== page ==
Protect your Downside - The Khuram Dhanani Blog
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Khuram Dhanani

Protect your Downside

Rule One and Rule Two

This famous quote by business tycoon Warren Buffett is often quoted, “Rule number one: never lose money. Rule number two: never forget rule number one.” 

When you’re starting a business, it takes time and repetition before everything clicks together. One of the problems many entrepreneurs encounter is that they have not put themselves in a position where they can afford to wait for everything to click. They may exhaust their funding or, worse yet, go into debt; they may also run out of time or lose enthusiasm for the venture. 

The way to protect your downside is by making only asymmetric bets. An asymmetric bet gives odds that are in your favor, so even if you’re wrong multiple times, you only need to be right once to come out on top.

Here’s an example of asymmetric betting. If you only make bets that give you $10 for every $1 you risk, you can be 100% wrong nine times in a row, lose all of your money, and still break even if you get it right only once. If you’re wrong eight times in a row, lose all of your money, and get it right twice, you come out ahead. As you can see, the bet is in your favor.

This same dynamic was that play in the 2015 movie The Big Short.  In the film, a small group of financial traders saw the 2008 mortgage crisis gathering on the horizon. Initially, they were mocked by traditional-minded traders for their warnings. However, by the end of the movie, they had made billions of dollars by correctly betting on the outcome, leveraging their small investments asymmetrically. The story is an excellent allegory for how asymmetric betting can make people extremely wealthy. 

The Power of Asymmetry

Symmetry is when two parts of an object have equal form and size … for example, a circle with a line drawn straight through its middle. Generally, symmetry is considered attractive. The more symmetrical someone’s face is, the more beautiful that person is perceived to be. The same typically applies to art, architecture, and landscaping.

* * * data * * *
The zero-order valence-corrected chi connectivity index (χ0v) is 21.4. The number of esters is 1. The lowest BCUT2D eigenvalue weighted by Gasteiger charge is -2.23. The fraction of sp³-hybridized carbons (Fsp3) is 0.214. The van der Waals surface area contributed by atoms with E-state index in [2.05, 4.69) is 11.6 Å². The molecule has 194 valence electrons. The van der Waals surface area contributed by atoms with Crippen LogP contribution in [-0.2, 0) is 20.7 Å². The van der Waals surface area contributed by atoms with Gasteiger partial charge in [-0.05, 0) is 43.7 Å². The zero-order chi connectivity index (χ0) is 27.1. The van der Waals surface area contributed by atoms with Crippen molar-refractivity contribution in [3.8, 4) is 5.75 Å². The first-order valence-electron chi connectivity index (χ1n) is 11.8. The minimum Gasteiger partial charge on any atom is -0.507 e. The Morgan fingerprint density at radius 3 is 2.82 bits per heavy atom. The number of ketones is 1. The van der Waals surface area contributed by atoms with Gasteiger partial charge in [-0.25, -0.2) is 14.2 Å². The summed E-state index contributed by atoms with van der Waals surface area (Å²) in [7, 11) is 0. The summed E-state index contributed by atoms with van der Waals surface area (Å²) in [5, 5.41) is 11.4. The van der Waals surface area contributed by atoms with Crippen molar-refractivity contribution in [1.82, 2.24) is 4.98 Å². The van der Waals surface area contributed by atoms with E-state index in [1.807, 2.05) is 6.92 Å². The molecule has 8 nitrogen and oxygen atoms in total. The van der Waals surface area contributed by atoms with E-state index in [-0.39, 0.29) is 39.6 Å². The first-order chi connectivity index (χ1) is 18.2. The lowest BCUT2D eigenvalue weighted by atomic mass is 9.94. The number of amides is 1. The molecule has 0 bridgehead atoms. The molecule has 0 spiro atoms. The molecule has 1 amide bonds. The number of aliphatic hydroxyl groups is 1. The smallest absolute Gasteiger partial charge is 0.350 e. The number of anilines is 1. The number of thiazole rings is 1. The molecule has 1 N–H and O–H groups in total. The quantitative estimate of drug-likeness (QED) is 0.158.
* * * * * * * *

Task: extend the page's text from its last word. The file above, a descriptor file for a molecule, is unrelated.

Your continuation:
However, when it comes to finances, symmetry should be avoided as much as possible. Investors often look for asymmetrical circumstances where the potential upside is much greater than the potential downside. Should you choose to risk $10 for a chance at making another $10, you’ve made a symmetrical bet. On the other hand, if you bet $10 for a chance at making $100, you’ve made an asymmetrical bet.

If you were looking for asymmetry in stock investment, you’d want to look for stocks that have more than a 100% upside potential. When you buy a stock with a 500% upside potential, and you’re prepared to cut your losses at 50% of your investment, that’s an asymmetric bet. Your upside potential is 500% and your downside potential is 50%. The odds are 10 to 1 in your favor.

How Entrepreneurs Can Protect Their Downside with Asymmetrical Bets

To make an asymmetrical bet as a business entrepreneur, you have to conduct an in-depth study of the market you’re entering and decide how much money, time, and energy you’re willing to invest in your idea and opportunity, and what the potential upside could be. 

For example, suppose you’re opening an e-commerce store. There might be potential to grow the business to $5 million/year in sales with a $500K initial investment. The initial investment would include such expenditures as setting up the online store, purchasing inventory, marketing, and labor.

In this example, once you invest $500K unless you can reassess your situation and see evidence that the business will grow as you intended, you should cut your losses and move on to the next idea.

It’s important to regularly analyze your business situation and assess your risk. You’ll need to understand the common causes of business failure in your industry and identify if there are signs of these that are likely to affect your venture. Monitoring the business situation gives you forewarning about whether you should make organizational changes and press on, or shut down the business and protect your downside. It’s better to get out with some losses than to hold on and lose everything.

Let’s take a look at the common causes of business failures.